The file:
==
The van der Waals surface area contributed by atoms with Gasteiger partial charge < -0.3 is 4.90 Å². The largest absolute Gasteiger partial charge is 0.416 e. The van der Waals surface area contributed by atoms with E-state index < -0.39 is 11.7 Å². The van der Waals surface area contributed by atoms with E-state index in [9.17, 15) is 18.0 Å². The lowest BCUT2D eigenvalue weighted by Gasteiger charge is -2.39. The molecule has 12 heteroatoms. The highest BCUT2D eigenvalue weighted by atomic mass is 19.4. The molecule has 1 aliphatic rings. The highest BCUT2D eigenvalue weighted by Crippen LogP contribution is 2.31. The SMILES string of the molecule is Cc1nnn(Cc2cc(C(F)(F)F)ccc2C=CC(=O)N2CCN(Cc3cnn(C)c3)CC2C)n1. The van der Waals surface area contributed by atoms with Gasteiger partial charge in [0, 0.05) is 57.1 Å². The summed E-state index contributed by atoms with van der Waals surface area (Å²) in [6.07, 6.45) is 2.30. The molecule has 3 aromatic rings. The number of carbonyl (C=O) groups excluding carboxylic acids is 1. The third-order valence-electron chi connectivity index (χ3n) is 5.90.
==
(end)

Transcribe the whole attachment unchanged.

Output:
The van der Waals surface area contributed by atoms with Gasteiger partial charge < -0.3 is 4.90 Å². The largest absolute Gasteiger partial charge is 0.416 e. The van der Waals surface area contributed by atoms with E-state index < -0.39 is 11.7 Å². The van der Waals surface area contributed by atoms with E-state index in [9.17, 15) is 18.0 Å². The lowest BCUT2D eigenvalue weighted by Gasteiger charge is -2.39. The molecule has 12 heteroatoms. The highest BCUT2D eigenvalue weighted by atomic mass is 19.4. The molecule has 1 aliphatic rings. The highest BCUT2D eigenvalue weighted by Crippen LogP contribution is 2.31. The SMILES string of the molecule is Cc1nnn(Cc2cc(C(F)(F)F)ccc2C=CC(=O)N2CCN(Cc3cnn(C)c3)CC2C)n1. The van der Waals surface area contributed by atoms with Gasteiger partial charge in [0, 0.05) is 57.1 Å². The summed E-state index contributed by atoms with van der Waals surface area (Å²) in [6.07, 6.45) is 2.30. The molecule has 3 aromatic rings. The number of carbonyl (C=O) groups excluding carboxylic acids is 1. The third-order valence-electron chi connectivity index (χ3n) is 5.90.